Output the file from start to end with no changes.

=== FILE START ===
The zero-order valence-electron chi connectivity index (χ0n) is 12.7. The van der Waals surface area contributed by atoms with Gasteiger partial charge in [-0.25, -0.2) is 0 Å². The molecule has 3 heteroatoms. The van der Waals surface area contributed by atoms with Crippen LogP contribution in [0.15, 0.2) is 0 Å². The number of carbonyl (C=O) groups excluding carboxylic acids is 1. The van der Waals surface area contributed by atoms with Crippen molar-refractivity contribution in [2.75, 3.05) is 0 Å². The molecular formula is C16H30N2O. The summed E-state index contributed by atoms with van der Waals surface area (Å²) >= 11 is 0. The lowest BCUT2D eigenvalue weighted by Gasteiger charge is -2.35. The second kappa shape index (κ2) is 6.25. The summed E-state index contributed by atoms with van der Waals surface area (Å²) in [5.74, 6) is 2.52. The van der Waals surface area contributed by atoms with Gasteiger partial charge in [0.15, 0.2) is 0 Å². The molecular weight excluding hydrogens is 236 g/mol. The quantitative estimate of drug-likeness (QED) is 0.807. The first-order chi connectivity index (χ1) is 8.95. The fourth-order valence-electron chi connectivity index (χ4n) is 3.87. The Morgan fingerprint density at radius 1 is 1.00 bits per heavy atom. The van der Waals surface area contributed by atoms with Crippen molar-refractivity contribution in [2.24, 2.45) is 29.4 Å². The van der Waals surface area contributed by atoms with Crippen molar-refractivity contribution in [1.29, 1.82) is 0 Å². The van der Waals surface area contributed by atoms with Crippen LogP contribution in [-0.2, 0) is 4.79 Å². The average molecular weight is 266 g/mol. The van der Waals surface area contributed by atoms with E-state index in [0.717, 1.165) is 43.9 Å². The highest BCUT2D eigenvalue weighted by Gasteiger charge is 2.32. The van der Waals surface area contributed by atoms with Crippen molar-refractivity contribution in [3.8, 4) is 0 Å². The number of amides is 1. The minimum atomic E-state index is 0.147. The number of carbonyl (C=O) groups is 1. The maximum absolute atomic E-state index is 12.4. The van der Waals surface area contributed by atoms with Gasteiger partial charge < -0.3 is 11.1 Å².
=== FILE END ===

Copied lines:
The zero-order valence-electron chi connectivity index (χ0n) is 12.7. The van der Waals surface area contributed by atoms with Gasteiger partial charge in [-0.25, -0.2) is 0 Å². The molecule has 3 heteroatoms. The van der Waals surface area contributed by atoms with Crippen LogP contribution in [0.15, 0.2) is 0 Å². The number of carbonyl (C=O) groups excluding carboxylic acids is 1. The van der Waals surface area contributed by atoms with Crippen molar-refractivity contribution in [2.75, 3.05) is 0 Å². The molecular formula is C16H30N2O. The summed E-state index contributed by atoms with van der Waals surface area (Å²) >= 11 is 0. The lowest BCUT2D eigenvalue weighted by Gasteiger charge is -2.35. The second kappa shape index (κ2) is 6.25. The summed E-state index contributed by atoms with van der Waals surface area (Å²) in [5.74, 6) is 2.52. The van der Waals surface area contributed by atoms with Gasteiger partial charge in [0.15, 0.2) is 0 Å². The molecular weight excluding hydrogens is 236 g/mol. The quantitative estimate of drug-likeness (QED) is 0.807. The first-order chi connectivity index (χ1) is 8.95. The fourth-order valence-electron chi connectivity index (χ4n) is 3.87. The Morgan fingerprint density at radius 1 is 1.00 bits per heavy atom. The van der Waals surface area contributed by atoms with Crippen molar-refractivity contribution in [2.24, 2.45) is 29.4 Å². The van der Waals surface area contributed by atoms with Crippen molar-refractivity contribution in [1.29, 1.82) is 0 Å². The van der Waals surface area contributed by atoms with Crippen LogP contribution in [-0.2, 0) is 4.79 Å². The average molecular weight is 266 g/mol. The van der Waals surface area contributed by atoms with E-state index in [0.717, 1.165) is 43.9 Å². The highest BCUT2D eigenvalue weighted by Gasteiger charge is 2.32. The van der Waals surface area contributed by atoms with Crippen molar-refractivity contribution in [3.8, 4) is 0 Å². The number of amides is 1. The minimum atomic E-state index is 0.147. The number of carbonyl (C=O) groups is 1. The maximum absolute atomic E-state index is 12.4. The van der Waals surface area contributed by atoms with Gasteiger partial charge < -0.3 is 11.1 Å².